On Sunday night, Vietnam’s HTV9 aired the Miss Universe Pageant’s National Costume Contest live on national television. As mentioned in the first of this two-part Update1 (the link takes you back to yesterday), this is my favorite ninety seconds of the aired pageant strung over ninety whole minutes. I’ve never had the opportunity to see the whole costume show before--nay, I never even knew it existed. I assumed the speedy parade at the beginning of the Miss Universe Pageant was all there was to it. Man, what I’ve been missing. Sometimes, my interest in these things stems from the infectiousness of Sunshine’s excitement, but not on Sunday night: eighty international beauties gussied up in outfits mostly garish and ridiculous is my kind of masquerade parade. We hurried home after dinner to watch TV. This year’s costume contest wasn’t disappointing. Some highlights (fair warning: candidate names below link to video footage, loading may take a minute): the real show-stopper of the night happened immediately when Miss Albania stepped onstage dressed as a bouffant Hammer vampire (ahem) and skulked about peering over her flapping high-collared cape. Any footage from the first eight contestant shows her continuing to vamp Vladly about in the background, turned backward so the audience can see her gothic two-headed Albanian flag. She had none of the imperious severity of Miss Kosovo. Misses Uruguay and Korea were well-matched opponents, showing equal ineptitude with the weapons they brought onstage (boleadoras and a sword, respectively), and neither would have stood much of a chance against Miss Thailand’s badass martial arts. There’s a whole lot more, of course.* But let’s skip on to the personal: here Miss Sunshine can be seen, fourth photo down, dressed-up as a facilitator and hanging-out in the doorway of some building in Nha Trang. [Cavin]

Monday, June 23, 2008


Ah, it's nearing that time of year again, when candidates the world over compete for the rather uppity title Queen of the Universe. Earth's largest international beauty pageant will be hosted in sunny seaside Nha Trang, Vietnam on July thirteenth. Actually, pageant stuff lasts about a month: contestants started arriving in Hồ Chí Minh City last Tuesday.1 Ironically, that's the very same day Sunshine traveled to sunny seaside Nha Trang2--where the contestants will be heading later this week. Sunshine returned home Saturday. So why a month? Well, there are plenty of necessary photo-ops, of course; producers must shoot all the "local color" coverage to be aired around the commercial breaks. The reason Misses are hanging out in Saigon specifically is that the annual National Costume Contest was held here on Sunday night. This was, as far as I know, the first actual event on the beauty roster. It's my favorite segment of the aired pageant: contestants show-off in hometown finery both ornate to massive. In the internationally broadcast prestige event referred to as the "Final Show", this becomes a two-minute segment just long enough for each Miss to shout out her country's name. This is, as are all events in the Final Show--save the on-air competition between semi-finalists--a distillation of another whole contest event held previously. That's another reason why this pageant takes a month to run its course. Since this event was held yesterday at the Saigon Factory Outlet Mall, contestants were billeted at the New World Hotel just blocks from our apartment.* I'll talk about the show itself tomorrow. Right now, I should point out that, all that screwball-plot irony aside, Sunshine did actually get to help several Misses tour the Navy's hospital ship mission in Nha Trang on her last day there.3 [Cavin]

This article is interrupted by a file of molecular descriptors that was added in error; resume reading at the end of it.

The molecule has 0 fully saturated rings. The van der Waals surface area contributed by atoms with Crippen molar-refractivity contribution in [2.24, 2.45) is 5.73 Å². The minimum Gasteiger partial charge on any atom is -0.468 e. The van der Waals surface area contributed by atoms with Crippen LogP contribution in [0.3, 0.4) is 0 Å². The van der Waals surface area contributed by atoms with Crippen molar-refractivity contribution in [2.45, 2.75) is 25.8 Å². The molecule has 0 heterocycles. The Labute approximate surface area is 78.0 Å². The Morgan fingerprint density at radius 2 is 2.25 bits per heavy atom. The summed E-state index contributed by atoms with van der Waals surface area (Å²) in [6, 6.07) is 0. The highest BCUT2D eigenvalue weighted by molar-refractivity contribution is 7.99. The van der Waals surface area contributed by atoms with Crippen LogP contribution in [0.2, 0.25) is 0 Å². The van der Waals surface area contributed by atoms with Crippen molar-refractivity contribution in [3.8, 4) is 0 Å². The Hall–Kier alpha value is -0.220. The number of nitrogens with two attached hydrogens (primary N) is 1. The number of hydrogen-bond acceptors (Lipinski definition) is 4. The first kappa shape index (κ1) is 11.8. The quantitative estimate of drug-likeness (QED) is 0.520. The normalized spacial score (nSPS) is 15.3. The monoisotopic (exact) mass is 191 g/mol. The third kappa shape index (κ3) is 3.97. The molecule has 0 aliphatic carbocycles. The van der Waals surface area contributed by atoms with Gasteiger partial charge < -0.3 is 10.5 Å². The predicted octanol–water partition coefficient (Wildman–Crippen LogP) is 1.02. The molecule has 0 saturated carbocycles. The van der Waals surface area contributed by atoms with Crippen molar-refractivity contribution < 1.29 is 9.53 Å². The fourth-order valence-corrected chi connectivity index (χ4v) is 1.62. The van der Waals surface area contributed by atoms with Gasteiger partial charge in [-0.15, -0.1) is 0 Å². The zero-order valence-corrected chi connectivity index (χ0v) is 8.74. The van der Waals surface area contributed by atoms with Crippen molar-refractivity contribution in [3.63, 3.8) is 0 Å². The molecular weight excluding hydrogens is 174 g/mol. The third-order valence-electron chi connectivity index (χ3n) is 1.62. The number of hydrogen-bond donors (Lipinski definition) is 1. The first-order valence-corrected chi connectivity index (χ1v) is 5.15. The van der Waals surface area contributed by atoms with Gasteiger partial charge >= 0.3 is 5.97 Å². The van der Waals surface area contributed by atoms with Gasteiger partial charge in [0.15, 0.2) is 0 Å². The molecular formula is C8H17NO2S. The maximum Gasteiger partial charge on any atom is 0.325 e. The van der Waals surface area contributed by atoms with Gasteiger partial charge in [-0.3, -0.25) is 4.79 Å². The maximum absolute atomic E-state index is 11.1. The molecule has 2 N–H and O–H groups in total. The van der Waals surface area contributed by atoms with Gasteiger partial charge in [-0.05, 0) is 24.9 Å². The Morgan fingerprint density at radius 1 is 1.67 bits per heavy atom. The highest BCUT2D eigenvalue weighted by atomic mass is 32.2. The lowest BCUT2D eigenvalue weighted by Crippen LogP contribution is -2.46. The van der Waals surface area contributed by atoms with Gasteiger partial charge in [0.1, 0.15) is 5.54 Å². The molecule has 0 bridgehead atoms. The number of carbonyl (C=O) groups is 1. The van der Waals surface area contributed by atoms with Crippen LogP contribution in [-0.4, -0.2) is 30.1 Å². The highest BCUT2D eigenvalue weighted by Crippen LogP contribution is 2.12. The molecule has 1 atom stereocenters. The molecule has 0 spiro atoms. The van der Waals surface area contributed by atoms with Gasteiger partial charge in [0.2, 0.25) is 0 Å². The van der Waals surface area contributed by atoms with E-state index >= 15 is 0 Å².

Sunday, June 22, 2008


Here I am, still dredging up near-recent news items I've been meaning to post. According to the Deutsche Presse-Agentur, via Monsters and Critics,1 Quảng Trị province's Economic Police Force pulled over a suspicious-looking northbound truck on Sunday, May eleventh. The province is five hundred-odd kilometers south of Hà Nội. In the truck they found 1,012 kilograms of live monitor lizards in wooden boxes. It's illegal to smuggle wild animals around in Vietnam, apparently--even trucking them from one area to another: these animals were supposedly harvested in mid-Vietnam, and Quảng Trị is located pretty much in the dead center, too. No one seems to know exactly where these lizards were headed, though police speculate they were destined for Chinese restaurants. The monitors will be released; and I like to imagine them loosed en masse to the dismay of nearby villages. I assume that odd economy label on the Quảng Trị police is meant to indicate their niche in anti-black market enforcement, and not that they're discount-sized. I feel skepticism about the very peculiar number of reptilian kilos, though. It figures out to be almost exactly one imperial ton. I'm not saying it can't happen; but as a fact it seems unusually tidy coming from a European news agency. Other recent smugglings into Vietnam include one dismembered tiger carcass,2 ten tiger claws, one tiger fang, two dried bull gallbladders, five rhino horns, six rhino horn pieces,3 tons of low-quality poultry,4 and, allegedly, pot.5 Incidentally, here in Saigon, they’re also prosecuting a man for allegedly smuggling pot back out of the country,5 and there's apparently pretty brisk profits to me made smuggling gas into Cambodia6. Don't get any bright ideas, those of you reading this in the USA--those higher Cambodian gas prices are only about one-half what you're paying. [Cavin]